From a French standpoint we are witnessing an astonishing phenomenon. Having built his presidential electoral campaign on the paradigm of a France plus juste, a fairer France, François Mitterrand from March 1983 onwards swapped it, with the choice of budgetary rigour, for the European paradigm.
The most tangible result of this today is an ever more unfair France. It remains for us to have a brief look at the reactions this prompts.
Politically a situation of the kind is not without causing concern. It can be observed that there is a widening divide between Europe’s elites and its peoples. For European elites, there are no other responses to the present dismal reality than ever greater European integration. Just as for the Soviet nomenklatura, the future was not bright because there was not enough communism, likewise for the Brussels nomenklatura and its clients, the employment figures are worsening in Europe because there is not enough integration. In other words, we must seek in the integrationist ideology the cure for the ills that it has already caused.
The attitude of Europe’s populations is something else entirely. They display an increasing lack of interest for European construction. From 1979 to 2004 the turn-out rate in France for the European elections dropped by 20 points, to reach 60% of abstentions in 2009. This indifference is changing, for that matter, increasingly into hostility if not towards Europe at least towards European construction as it is being handled today, as shown by the success of the no vote in the 2005 referendum. The reasons for this are plain enough. President Mitterrand had conducted the Maastricht campaign on the theme ‘A stronger Europe will protect you better’. Despite that the Maastricht Treaty obtained a ‘narrow yes’. Since then the popular and middle classes have been able to judge for themselves and observe that, as far as protection goes, Europe left them increasingly exposed to the appetites of a financial capitalism driven only by greed, as shown by Joseph Stiglitz’s latest book.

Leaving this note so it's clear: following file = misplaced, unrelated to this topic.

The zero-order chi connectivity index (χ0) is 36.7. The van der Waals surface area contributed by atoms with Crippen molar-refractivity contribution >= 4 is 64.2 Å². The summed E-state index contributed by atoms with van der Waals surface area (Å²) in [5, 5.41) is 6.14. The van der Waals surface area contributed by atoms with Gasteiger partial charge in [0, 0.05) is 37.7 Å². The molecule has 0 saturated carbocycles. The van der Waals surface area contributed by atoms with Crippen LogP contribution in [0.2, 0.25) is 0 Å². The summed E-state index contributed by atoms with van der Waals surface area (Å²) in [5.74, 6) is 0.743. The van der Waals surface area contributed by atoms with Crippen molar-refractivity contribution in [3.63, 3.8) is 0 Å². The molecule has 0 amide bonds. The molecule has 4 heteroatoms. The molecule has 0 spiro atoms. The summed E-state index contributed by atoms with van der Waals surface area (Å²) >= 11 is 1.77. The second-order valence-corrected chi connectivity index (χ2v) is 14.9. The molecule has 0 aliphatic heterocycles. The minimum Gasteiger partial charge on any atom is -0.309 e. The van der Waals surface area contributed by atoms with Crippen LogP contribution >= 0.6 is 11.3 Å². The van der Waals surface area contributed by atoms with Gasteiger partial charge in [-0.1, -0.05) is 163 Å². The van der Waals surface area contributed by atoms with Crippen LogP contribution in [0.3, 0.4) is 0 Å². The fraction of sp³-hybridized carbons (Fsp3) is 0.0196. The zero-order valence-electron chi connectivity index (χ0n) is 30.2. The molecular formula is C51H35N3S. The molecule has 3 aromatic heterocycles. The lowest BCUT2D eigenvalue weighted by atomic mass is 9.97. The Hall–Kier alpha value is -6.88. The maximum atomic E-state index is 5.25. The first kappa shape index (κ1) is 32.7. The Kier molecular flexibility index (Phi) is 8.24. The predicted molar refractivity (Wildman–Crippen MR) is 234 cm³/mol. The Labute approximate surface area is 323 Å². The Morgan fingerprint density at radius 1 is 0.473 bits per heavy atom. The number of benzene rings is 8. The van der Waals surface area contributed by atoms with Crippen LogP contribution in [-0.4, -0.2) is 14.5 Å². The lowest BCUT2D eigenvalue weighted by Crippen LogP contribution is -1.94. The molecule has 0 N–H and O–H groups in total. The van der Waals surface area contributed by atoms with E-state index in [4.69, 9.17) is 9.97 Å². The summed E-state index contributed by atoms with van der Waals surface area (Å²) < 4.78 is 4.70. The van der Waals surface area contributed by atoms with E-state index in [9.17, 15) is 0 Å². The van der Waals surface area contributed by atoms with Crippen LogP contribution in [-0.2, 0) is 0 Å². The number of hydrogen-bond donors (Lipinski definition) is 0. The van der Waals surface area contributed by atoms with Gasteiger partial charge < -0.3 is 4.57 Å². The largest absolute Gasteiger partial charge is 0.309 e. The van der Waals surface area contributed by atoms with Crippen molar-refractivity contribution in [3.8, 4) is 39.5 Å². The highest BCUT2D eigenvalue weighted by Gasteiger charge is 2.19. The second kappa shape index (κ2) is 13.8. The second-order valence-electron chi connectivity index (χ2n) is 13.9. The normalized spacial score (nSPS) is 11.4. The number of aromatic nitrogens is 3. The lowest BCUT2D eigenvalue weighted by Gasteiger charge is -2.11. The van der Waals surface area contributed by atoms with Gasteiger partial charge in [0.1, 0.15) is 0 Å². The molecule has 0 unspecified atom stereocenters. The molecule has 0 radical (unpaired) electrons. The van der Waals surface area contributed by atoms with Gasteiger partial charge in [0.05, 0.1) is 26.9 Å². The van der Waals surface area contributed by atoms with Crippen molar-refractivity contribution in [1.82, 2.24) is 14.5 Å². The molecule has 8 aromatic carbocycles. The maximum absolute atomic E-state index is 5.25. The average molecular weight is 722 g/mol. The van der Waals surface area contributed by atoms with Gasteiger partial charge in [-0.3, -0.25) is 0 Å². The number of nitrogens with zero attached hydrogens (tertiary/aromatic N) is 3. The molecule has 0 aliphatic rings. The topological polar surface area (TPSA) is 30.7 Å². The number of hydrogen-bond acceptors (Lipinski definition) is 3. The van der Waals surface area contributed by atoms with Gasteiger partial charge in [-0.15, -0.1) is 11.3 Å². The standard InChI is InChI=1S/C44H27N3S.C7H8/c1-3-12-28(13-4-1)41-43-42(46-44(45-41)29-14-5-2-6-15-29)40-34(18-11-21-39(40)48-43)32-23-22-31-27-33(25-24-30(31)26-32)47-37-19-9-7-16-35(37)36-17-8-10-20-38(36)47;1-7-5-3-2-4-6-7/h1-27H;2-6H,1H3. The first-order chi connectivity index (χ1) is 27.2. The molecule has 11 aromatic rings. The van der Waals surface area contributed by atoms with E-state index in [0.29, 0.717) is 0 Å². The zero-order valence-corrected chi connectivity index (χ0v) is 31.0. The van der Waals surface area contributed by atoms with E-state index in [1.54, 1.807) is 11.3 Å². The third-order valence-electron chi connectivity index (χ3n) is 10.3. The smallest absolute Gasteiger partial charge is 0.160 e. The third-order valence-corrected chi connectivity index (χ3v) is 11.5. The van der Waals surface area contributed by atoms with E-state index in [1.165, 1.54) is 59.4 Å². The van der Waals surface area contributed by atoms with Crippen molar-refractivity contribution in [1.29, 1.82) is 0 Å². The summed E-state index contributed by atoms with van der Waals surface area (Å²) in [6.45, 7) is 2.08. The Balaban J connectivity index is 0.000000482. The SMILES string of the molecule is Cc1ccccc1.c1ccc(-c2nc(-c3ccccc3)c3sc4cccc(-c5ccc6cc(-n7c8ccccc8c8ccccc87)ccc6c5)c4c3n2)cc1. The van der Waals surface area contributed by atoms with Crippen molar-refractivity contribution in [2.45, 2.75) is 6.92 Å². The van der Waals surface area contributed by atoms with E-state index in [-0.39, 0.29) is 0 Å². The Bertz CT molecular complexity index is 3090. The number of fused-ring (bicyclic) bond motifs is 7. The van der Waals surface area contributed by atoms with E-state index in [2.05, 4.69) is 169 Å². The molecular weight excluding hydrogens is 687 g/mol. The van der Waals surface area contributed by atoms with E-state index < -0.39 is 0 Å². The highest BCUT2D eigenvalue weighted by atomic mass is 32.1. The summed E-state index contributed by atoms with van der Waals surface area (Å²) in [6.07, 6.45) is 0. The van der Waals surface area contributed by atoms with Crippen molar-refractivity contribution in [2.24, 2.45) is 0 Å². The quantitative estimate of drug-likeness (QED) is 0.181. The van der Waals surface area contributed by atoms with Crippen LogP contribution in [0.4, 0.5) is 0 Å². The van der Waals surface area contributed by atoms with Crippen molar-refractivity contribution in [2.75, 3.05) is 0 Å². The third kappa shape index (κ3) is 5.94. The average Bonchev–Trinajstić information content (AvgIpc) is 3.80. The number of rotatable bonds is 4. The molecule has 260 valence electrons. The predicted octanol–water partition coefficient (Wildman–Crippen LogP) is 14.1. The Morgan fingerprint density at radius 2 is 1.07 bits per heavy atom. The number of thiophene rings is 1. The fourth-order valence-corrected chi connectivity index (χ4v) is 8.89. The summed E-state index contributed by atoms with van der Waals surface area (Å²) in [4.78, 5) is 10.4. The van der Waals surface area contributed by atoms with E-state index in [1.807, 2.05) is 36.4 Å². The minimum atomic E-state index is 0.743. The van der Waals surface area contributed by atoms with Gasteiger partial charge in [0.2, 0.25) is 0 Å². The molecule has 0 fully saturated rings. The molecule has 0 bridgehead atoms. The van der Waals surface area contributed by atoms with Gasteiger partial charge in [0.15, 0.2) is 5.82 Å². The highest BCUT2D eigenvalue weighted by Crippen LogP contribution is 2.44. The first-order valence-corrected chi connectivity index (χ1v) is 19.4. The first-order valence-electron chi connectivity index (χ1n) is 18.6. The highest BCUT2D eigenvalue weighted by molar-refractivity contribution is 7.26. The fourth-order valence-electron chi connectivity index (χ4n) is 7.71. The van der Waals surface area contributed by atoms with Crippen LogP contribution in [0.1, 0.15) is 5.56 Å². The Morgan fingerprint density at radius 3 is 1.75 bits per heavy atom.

Faced with the activism of some and the reserve of others, most French jurists adopt a wait and see attitude and avoid asking the fundamental questions now raised by European construction, assuming they have any perception of their existence. Their philosophy is captured in the formula it seems embodies the Olympic ideal ‘it is not the winning but the taking part’. Thus, in respect of the framework directive that is of concern to us, a few writers after having expressed their worry or their reservations, emphasized that the essential thing was, as one commentator put it, to adopt the ‘policy of the filled chair’, which of course is only fully effective when the person recommending the policy occupies the said chair. While without effect on the texts adopted, other than condoning them by providing the excuse of a pseudo-scientific debate, this attitude at least has the merit of strengthening the sense of their own existence of those who practice it.